Marc Minkowski conducts Haydn and Beethoven

17 Oct 2020

Berliner Philharmoniker
Marc Minkowski

  • Joseph Haydn
    Symphony No. 59 in A major “Fire Symphony” (23 min.)

  • Ludwig van Beethoven
    The Creatures of Prometheus, ballet music, op. 43 (73 min.)

  • free

    Marc Minkowski in conversation with Bruno Delepelaire (11 min.)

God, rebel and bringer of fire – Prometheus is one of the most important figures in Greek mythology, a shining example of the Enlightenment and a symbol of its impossibility at the same time. Many artists felt called upon to interpret his story. Beethoven reworked Prometheus’ advocacy of mankind through his theft of fire into a heroic-allegorical ballet. It is preceded by a thematically related work, Joseph Haydn’s so-called “Fire Symphony” which is characterised by a passionate, dramatic tone.


For Joseph Haydn, the appointment as director of music for Nikolaus I, Prince Esterházy, meant not only a secure income but also artistic isolation. During the summer months, the royal household resided first at Eisenstadt in Austria and, after 1766, also regularly in Fertőd, Hungary, approximately 100 kilometres from Vienna, where the prince had had a hunting lodge owned by his family expanded to a magnificent rococo palace. “I was cut off from the world,” Haydn recalled later, but it was precisely this fact that offered him the opportunity for compositional experiments, since “there was no one in my vicinity to confuse or torment me, and so I was forced to become original.”

Haydn was fortunate; the prince and the small audience at the court were enthusiastic about his creative spirit, which was particularly audible in his numerous symphonies. In his Symphony No. 59, composed in 1768, Haydn plays with extreme dynamic contrasts, and as a surprise effect he suddenly has the horns enter with a fortissimo fanfare just before the close of the graceful Andante. The symphony opens with an energetic leaping motif, an original inspiration that inflames the vehement first movement – it is no wonder that a contemporary of Haydn’s nicknamed the work the “Fire Symphony”.

Ludwig van Beethoven composed his ballet music to The Creatures of Prometheus in the wake of the success of Haydn’s Creation, which was premiered in Vienna in 1798 and to which Beethoven’s work is thematically related. The focus of the ballet is the Titan Prometheus – literally the “Forethinker” – who steals fire from the gods in order to help the human race by giving it life and civilization. The ancient myth could scarcely have been more timely, since the rebellious Prometheus must have reminded everyone of Napoleon Bonaparte at that time. It was no different for Beethoven, as one can see from the fact that he borrowed the theme of the ballet’s finale two years later for his “Eroica”, which was originally dedicated to the French military leader, whom Beethoven had initially admired.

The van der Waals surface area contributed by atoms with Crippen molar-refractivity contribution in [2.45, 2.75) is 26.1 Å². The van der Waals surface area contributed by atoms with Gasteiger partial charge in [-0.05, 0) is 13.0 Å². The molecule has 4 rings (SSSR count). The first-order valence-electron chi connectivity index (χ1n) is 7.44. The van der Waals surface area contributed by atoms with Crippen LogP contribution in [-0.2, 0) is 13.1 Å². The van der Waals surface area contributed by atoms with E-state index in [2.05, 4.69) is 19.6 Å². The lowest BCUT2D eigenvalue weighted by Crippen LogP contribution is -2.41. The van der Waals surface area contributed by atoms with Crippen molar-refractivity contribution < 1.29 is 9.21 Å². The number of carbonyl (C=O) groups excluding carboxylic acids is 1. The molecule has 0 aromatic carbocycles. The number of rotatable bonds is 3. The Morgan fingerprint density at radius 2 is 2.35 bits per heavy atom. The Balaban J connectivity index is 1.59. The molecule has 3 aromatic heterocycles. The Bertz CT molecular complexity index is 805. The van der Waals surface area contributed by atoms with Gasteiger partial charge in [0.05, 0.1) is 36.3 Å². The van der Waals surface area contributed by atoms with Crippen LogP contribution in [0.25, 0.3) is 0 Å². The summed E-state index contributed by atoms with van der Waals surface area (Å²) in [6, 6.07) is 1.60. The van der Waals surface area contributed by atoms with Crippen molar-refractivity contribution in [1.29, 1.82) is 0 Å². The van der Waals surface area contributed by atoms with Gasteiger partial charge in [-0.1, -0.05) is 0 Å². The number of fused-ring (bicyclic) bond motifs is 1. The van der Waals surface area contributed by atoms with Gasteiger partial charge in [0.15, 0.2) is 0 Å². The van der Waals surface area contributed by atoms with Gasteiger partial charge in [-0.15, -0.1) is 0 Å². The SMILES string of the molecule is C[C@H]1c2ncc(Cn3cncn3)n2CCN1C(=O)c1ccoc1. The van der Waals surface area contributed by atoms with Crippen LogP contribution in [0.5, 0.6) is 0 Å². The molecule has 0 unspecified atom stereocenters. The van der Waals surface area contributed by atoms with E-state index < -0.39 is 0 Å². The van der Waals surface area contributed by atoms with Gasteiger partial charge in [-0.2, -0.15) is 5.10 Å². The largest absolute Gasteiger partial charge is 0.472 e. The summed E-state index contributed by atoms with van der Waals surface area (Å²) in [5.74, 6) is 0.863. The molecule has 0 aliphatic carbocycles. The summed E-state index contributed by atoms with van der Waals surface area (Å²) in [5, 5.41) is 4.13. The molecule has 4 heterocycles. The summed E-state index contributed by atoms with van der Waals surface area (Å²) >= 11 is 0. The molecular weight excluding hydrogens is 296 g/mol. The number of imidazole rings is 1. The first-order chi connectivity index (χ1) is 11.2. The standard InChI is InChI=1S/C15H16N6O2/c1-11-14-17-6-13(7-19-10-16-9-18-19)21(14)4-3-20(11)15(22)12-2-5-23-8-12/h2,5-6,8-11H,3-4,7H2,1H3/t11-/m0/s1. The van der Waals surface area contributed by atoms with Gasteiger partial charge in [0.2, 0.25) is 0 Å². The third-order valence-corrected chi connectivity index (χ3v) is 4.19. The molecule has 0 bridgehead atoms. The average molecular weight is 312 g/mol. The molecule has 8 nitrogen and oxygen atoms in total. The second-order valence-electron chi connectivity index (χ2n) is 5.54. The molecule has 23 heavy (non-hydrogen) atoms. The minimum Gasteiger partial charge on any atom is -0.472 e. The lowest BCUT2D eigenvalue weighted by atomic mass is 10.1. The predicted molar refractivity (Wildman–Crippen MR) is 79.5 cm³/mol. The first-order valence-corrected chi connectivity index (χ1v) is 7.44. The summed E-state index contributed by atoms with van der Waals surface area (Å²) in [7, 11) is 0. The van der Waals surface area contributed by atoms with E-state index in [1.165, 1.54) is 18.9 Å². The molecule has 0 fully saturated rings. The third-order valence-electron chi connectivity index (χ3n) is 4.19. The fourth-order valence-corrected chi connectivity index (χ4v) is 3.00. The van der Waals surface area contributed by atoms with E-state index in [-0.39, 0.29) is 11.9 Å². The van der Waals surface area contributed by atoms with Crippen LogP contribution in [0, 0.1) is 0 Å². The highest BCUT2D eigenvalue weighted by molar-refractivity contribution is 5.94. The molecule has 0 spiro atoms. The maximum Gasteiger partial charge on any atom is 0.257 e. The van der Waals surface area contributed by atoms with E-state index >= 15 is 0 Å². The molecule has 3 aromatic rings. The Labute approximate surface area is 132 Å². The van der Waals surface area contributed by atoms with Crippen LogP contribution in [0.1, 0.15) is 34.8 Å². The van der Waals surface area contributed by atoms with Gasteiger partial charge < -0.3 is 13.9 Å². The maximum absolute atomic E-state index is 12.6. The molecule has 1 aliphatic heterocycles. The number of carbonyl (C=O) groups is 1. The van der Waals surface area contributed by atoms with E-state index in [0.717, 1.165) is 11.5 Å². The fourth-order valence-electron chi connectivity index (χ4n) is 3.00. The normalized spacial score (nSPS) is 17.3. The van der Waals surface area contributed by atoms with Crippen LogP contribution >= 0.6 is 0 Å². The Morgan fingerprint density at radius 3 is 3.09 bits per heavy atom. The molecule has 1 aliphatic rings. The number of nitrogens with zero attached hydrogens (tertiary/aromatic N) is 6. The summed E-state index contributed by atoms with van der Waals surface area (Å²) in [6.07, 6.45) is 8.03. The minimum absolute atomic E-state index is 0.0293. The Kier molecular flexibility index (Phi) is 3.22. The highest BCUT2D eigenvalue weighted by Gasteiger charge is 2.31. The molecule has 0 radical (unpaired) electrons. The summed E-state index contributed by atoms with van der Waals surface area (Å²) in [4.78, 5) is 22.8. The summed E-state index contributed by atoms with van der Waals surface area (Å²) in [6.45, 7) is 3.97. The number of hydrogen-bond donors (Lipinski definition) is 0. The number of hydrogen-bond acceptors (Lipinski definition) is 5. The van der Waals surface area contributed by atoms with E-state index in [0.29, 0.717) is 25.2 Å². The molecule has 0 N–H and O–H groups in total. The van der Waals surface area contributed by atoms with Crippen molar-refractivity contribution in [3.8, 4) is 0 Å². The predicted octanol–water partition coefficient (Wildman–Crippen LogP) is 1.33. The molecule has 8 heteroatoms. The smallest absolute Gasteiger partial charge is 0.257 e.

Choreographed by Salvatore Viganò, the dramatic ballet – an innovative genre, which competed with the more pantomimic, static ballet of the old style in Vienna – did not focus on Prometheus but, in keeping with the title, his creatures. The divine spark brought the first two humans, formed of clay, to life. Only through the arts, however, could they learn to feel and reason, which ultimately makes Apollo, Bacchus and the Muses the real heroes. But anyone who expected a cheerful dance of the Muses against an unobtrusive musical backdrop in those days did not know the composer very well. As in his First Symphony, Beethoven began the overture self-confidently and unconventionally, with a tension-charged chord striving for resolution. “Everything is laid out too grandly for a divertissement, which is what the ballet should actually be,” one critic complained after the premiere. But for Beethoven, humanistic education through (musical) art was unquestionably a very serious matter – and not simply light entertainment.

Susanne Ziese

Translation: Phyllis Anderson

Marc Minkowski likes to describe himself as a chameleon, as someone who is as at home in the Baroque repertoire as he is in the First Viennese School and Romanticism. “I don’t hold with these strict repertoire limits. For me it is more a question of attitude than of sound,” he said in an interview. The Frenchman is one of the conductors who first attracted attention with his own ensemble as a specialist for historically informed performance practice, only to later be highly successful at the podium of international symphony and opera orchestras with works from the popular concert and opera repertoire. Marc Minkowski, who began his musical career as a bassoonist, likes to name Neville Marriner and Nikolaus Harnoncourt as his role models. At the age of 19, he founded the ensemble Les Musiciens du Louvre, which gained worldwide recognition for its energetic, rhythmically captivating style of music-making. Inquisitive and eager to experiment, Marc Minkowski is always looking for new challenges. He was artistic director of the Salzburg Mozart Week from 2013 to 2017, and in 2016 he took over as general director of the Opéra National de Bordeaux. He made his debut with the Berliner Philharmoniker in 2003 with a programme of French music. In 2018, he was invited to share his experience and knowledge in a concert project with works by Schubert, Haydn and Mozart with the students of the Karajan Academy.

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